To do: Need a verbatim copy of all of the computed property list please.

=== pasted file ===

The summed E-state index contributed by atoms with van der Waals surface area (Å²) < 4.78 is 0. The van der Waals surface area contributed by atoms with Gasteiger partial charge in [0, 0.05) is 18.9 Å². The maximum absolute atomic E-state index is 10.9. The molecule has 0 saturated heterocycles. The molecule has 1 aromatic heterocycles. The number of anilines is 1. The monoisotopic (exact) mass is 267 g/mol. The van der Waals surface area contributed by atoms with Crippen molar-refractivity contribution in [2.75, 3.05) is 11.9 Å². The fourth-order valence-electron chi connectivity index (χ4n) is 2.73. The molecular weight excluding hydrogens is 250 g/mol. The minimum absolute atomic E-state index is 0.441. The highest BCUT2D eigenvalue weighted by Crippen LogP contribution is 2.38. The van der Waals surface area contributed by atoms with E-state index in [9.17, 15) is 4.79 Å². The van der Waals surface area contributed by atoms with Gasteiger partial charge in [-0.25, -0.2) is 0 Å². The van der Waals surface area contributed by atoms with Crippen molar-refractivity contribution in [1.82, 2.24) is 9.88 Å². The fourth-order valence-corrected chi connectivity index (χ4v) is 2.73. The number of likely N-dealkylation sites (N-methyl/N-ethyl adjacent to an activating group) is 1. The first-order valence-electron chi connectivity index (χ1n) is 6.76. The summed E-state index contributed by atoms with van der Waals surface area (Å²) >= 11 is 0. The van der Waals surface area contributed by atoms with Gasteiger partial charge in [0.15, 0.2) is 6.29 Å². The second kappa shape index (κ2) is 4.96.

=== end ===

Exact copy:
The summed E-state index contributed by atoms with van der Waals surface area (Å²) < 4.78 is 0. The van der Waals surface area contributed by atoms with Gasteiger partial charge in [0, 0.05) is 18.9 Å². The maximum absolute atomic E-state index is 10.9. The molecule has 0 saturated heterocycles. The molecule has 1 aromatic heterocycles. The number of anilines is 1. The monoisotopic (exact) mass is 267 g/mol. The van der Waals surface area contributed by atoms with Crippen molar-refractivity contribution in [2.75, 3.05) is 11.9 Å². The fourth-order valence-electron chi connectivity index (χ4n) is 2.73. The molecular weight excluding hydrogens is 250 g/mol. The minimum absolute atomic E-state index is 0.441. The highest BCUT2D eigenvalue weighted by Crippen LogP contribution is 2.38. The van der Waals surface area contributed by atoms with E-state index in [9.17, 15) is 4.79 Å². The van der Waals surface area contributed by atoms with Gasteiger partial charge in [-0.25, -0.2) is 0 Å². The van der Waals surface area contributed by atoms with Crippen molar-refractivity contribution in [1.82, 2.24) is 9.88 Å². The fourth-order valence-corrected chi connectivity index (χ4v) is 2.73. The number of likely N-dealkylation sites (N-methyl/N-ethyl adjacent to an activating group) is 1. The first-order valence-electron chi connectivity index (χ1n) is 6.76. The summed E-state index contributed by atoms with van der Waals surface area (Å²) >= 11 is 0. The van der Waals surface area contributed by atoms with Gasteiger partial charge in [0.15, 0.2) is 6.29 Å². The second kappa shape index (κ2) is 4.96.